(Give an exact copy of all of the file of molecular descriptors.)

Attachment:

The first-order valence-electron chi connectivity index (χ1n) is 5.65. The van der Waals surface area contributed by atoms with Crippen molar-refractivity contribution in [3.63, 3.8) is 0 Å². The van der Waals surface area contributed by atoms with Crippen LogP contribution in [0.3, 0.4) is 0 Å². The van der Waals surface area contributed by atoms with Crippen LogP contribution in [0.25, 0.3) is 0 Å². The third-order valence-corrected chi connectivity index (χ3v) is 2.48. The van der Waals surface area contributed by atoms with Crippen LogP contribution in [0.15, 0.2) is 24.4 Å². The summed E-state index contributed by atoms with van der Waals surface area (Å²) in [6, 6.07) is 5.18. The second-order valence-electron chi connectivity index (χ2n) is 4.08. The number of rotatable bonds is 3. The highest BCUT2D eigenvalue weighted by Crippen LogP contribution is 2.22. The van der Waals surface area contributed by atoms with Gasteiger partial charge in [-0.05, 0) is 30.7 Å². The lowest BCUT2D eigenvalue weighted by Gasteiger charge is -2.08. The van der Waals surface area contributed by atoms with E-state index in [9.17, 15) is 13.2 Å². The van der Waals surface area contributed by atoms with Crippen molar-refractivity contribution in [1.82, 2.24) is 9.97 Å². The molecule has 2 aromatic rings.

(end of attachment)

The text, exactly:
The first-order valence-electron chi connectivity index (χ1n) is 5.65. The van der Waals surface area contributed by atoms with Crippen molar-refractivity contribution in [3.63, 3.8) is 0 Å². The van der Waals surface area contributed by atoms with Crippen LogP contribution in [0.3, 0.4) is 0 Å². The van der Waals surface area contributed by atoms with Crippen LogP contribution in [0.25, 0.3) is 0 Å². The third-order valence-corrected chi connectivity index (χ3v) is 2.48. The van der Waals surface area contributed by atoms with Crippen LogP contribution in [0.15, 0.2) is 24.4 Å². The summed E-state index contributed by atoms with van der Waals surface area (Å²) in [6, 6.07) is 5.18. The second-order valence-electron chi connectivity index (χ2n) is 4.08. The number of rotatable bonds is 3. The highest BCUT2D eigenvalue weighted by Crippen LogP contribution is 2.22. The van der Waals surface area contributed by atoms with Gasteiger partial charge in [-0.05, 0) is 30.7 Å². The lowest BCUT2D eigenvalue weighted by Gasteiger charge is -2.08. The van der Waals surface area contributed by atoms with E-state index in [9.17, 15) is 13.2 Å². The van der Waals surface area contributed by atoms with Crippen molar-refractivity contribution in [1.82, 2.24) is 9.97 Å². The molecule has 2 aromatic rings.